Professor Lerchenmueller also argued that it tends to be more socially acceptable for men to come across as forceful, suggesting this may explain the language gap.

He claimed the research was sparked by numerous conversations with his physician wife, who would often question if abstracts of her papers were overhyped.

The study – considered to be the first large analysis of gender differences in language used in medical research – also involved researchers from Harvard and Yale.

Dr Elizabeth Loder, a medical doctor and professor at Harvard University, said it won't be long before the majority of US and UK doctors are female

Dr Elizabeth Loder, a medical doctor and professor at Harvard University, said it won't be long before the majority of US and UK doctors are female

Dr Elizabeth Loder, a medical doctor and professor at Harvard University, said it won’t be long before the majority of US and UK doctors are female

It deemed the research to be led by women if a female was the first or last author, two roles often thought of as being the most important on a paper.

Results showed the gap was even greater in prestigious journals, with papers led by women 21 per cent less likely to use self-promoting words.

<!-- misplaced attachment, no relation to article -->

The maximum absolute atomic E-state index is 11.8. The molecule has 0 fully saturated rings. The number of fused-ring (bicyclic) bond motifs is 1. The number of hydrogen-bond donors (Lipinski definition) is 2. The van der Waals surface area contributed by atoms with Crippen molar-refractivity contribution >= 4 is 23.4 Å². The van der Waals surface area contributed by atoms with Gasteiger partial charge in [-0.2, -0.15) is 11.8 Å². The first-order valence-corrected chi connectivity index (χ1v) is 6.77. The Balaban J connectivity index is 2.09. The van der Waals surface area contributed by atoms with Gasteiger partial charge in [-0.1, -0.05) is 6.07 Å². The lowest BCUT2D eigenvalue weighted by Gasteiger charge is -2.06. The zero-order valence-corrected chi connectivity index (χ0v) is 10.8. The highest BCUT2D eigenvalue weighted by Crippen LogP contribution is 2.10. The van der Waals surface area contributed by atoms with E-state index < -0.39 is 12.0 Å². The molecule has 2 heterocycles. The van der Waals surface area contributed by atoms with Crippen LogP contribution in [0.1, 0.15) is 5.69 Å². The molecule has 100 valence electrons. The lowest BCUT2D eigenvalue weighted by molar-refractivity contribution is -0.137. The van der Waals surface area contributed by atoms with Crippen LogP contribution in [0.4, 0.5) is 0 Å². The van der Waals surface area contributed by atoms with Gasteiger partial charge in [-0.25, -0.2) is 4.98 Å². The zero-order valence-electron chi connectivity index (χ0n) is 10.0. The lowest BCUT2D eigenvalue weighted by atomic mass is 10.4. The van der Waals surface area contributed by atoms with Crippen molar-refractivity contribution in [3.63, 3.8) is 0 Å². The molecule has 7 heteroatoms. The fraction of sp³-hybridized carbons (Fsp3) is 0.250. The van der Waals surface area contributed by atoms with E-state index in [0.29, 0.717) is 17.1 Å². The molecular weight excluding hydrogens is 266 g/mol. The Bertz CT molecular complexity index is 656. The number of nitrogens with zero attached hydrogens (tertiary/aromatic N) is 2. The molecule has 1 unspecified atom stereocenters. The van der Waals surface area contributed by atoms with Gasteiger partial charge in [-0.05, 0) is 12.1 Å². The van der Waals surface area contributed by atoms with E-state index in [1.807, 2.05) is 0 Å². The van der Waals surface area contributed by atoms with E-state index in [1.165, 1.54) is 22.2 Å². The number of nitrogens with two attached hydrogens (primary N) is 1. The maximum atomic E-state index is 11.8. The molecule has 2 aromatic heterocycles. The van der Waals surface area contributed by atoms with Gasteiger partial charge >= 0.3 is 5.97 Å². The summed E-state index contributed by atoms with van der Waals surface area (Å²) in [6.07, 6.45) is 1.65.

Experts said the findings could explain part of the gender gap in academia, with women known to be less likely to progress into the top tier of medicine.

However, none of the research team was able to explain why women may not promote their work as much.

In a piece alongside the study, Dr Elizabeth Loder, head of research at the British Medical Journal, claimed that presuming all doctors are men is outdated.

Instead, ‘she’ or ‘her’ should automatically be used to refer to a doctor if the speaker doesn’t know their gender, she said.

Numbers of female doctors will soon catch up with males in the UK and the US but the medical profession is still clinging to the stereotype of a man as the default.

‘Soon, most doctors in the US, the UK, and Europe will be women; this is already the case in many countries,’ Dr Loder wrote in the BMJ.